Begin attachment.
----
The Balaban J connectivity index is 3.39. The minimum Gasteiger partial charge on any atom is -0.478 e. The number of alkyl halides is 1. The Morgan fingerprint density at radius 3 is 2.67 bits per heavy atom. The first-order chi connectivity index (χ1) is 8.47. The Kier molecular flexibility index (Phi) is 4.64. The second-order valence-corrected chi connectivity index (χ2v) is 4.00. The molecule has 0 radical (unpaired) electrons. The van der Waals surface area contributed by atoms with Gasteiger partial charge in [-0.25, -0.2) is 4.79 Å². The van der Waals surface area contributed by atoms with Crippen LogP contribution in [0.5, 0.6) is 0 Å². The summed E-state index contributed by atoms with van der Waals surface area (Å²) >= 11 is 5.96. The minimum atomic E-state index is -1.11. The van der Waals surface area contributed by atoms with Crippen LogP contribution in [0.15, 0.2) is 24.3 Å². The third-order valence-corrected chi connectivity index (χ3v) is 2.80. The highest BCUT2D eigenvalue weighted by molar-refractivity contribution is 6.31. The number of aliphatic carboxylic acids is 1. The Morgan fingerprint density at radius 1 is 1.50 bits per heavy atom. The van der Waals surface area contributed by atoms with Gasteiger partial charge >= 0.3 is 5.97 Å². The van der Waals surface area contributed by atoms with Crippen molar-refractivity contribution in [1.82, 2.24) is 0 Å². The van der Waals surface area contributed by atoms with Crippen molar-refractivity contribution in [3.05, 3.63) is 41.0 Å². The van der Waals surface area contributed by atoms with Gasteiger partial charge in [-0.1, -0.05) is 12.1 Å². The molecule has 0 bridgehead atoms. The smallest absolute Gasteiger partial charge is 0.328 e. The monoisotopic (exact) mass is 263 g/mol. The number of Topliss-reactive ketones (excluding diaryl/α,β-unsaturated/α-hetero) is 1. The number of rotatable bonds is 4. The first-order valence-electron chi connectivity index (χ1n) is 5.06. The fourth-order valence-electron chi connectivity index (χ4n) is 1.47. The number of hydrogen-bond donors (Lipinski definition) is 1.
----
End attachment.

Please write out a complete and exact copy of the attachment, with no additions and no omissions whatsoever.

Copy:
The Balaban J connectivity index is 3.39. The minimum Gasteiger partial charge on any atom is -0.478 e. The number of alkyl halides is 1. The Morgan fingerprint density at radius 3 is 2.67 bits per heavy atom. The first-order chi connectivity index (χ1) is 8.47. The Kier molecular flexibility index (Phi) is 4.64. The second-order valence-corrected chi connectivity index (χ2v) is 4.00. The molecule has 0 radical (unpaired) electrons. The van der Waals surface area contributed by atoms with Gasteiger partial charge in [-0.25, -0.2) is 4.79 Å². The van der Waals surface area contributed by atoms with Crippen LogP contribution in [0.5, 0.6) is 0 Å². The summed E-state index contributed by atoms with van der Waals surface area (Å²) >= 11 is 5.96. The minimum atomic E-state index is -1.11. The van der Waals surface area contributed by atoms with Crippen LogP contribution in [0.15, 0.2) is 24.3 Å². The third-order valence-corrected chi connectivity index (χ3v) is 2.80. The highest BCUT2D eigenvalue weighted by molar-refractivity contribution is 6.31. The number of aliphatic carboxylic acids is 1. The Morgan fingerprint density at radius 1 is 1.50 bits per heavy atom. The van der Waals surface area contributed by atoms with Gasteiger partial charge >= 0.3 is 5.97 Å². The van der Waals surface area contributed by atoms with Crippen molar-refractivity contribution in [1.82, 2.24) is 0 Å². The van der Waals surface area contributed by atoms with Crippen molar-refractivity contribution in [3.05, 3.63) is 41.0 Å². The van der Waals surface area contributed by atoms with Gasteiger partial charge in [-0.1, -0.05) is 12.1 Å². The molecule has 0 bridgehead atoms. The smallest absolute Gasteiger partial charge is 0.328 e. The monoisotopic (exact) mass is 263 g/mol. The number of Topliss-reactive ketones (excluding diaryl/α,β-unsaturated/α-hetero) is 1. The number of rotatable bonds is 4. The first-order valence-electron chi connectivity index (χ1n) is 5.06. The fourth-order valence-electron chi connectivity index (χ4n) is 1.47. The number of hydrogen-bond donors (Lipinski definition) is 1.